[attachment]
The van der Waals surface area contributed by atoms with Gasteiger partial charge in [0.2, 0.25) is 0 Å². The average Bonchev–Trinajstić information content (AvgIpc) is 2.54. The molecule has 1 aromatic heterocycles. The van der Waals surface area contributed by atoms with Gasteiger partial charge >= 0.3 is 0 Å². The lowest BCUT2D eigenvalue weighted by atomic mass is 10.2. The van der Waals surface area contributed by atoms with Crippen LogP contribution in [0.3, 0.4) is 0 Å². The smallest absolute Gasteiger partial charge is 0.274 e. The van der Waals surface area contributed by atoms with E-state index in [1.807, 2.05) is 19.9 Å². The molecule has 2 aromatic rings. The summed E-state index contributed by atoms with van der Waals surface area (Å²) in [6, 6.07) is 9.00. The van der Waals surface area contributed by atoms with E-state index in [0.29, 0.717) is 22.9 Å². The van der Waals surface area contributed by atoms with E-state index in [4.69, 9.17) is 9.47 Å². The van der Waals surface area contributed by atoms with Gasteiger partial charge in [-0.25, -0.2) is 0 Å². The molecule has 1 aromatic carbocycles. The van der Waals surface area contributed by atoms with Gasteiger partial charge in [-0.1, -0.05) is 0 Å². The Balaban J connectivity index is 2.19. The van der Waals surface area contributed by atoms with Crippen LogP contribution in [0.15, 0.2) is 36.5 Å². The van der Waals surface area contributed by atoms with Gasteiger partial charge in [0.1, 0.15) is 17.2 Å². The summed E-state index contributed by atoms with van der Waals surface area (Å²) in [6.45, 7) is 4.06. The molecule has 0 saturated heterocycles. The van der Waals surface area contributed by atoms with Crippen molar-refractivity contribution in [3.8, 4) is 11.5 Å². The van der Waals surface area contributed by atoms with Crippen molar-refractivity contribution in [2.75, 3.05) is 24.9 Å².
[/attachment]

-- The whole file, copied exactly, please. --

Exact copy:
The van der Waals surface area contributed by atoms with Gasteiger partial charge in [0.2, 0.25) is 0 Å². The average Bonchev–Trinajstić information content (AvgIpc) is 2.54. The molecule has 1 aromatic heterocycles. The van der Waals surface area contributed by atoms with Gasteiger partial charge >= 0.3 is 0 Å². The lowest BCUT2D eigenvalue weighted by atomic mass is 10.2. The van der Waals surface area contributed by atoms with Crippen LogP contribution in [0.3, 0.4) is 0 Å². The smallest absolute Gasteiger partial charge is 0.274 e. The van der Waals surface area contributed by atoms with E-state index in [1.807, 2.05) is 19.9 Å². The molecule has 2 aromatic rings. The summed E-state index contributed by atoms with van der Waals surface area (Å²) in [6, 6.07) is 9.00. The van der Waals surface area contributed by atoms with E-state index in [0.29, 0.717) is 22.9 Å². The van der Waals surface area contributed by atoms with E-state index in [4.69, 9.17) is 9.47 Å². The van der Waals surface area contributed by atoms with Gasteiger partial charge in [-0.25, -0.2) is 0 Å². The molecule has 1 aromatic carbocycles. The van der Waals surface area contributed by atoms with Gasteiger partial charge in [-0.1, -0.05) is 0 Å². The Balaban J connectivity index is 2.19. The van der Waals surface area contributed by atoms with Crippen LogP contribution in [0.15, 0.2) is 36.5 Å². The van der Waals surface area contributed by atoms with Gasteiger partial charge in [0.1, 0.15) is 17.2 Å². The summed E-state index contributed by atoms with van der Waals surface area (Å²) in [6.45, 7) is 4.06. The molecule has 0 saturated heterocycles. The van der Waals surface area contributed by atoms with Crippen molar-refractivity contribution in [3.8, 4) is 11.5 Å². The van der Waals surface area contributed by atoms with Crippen molar-refractivity contribution in [2.75, 3.05) is 24.9 Å².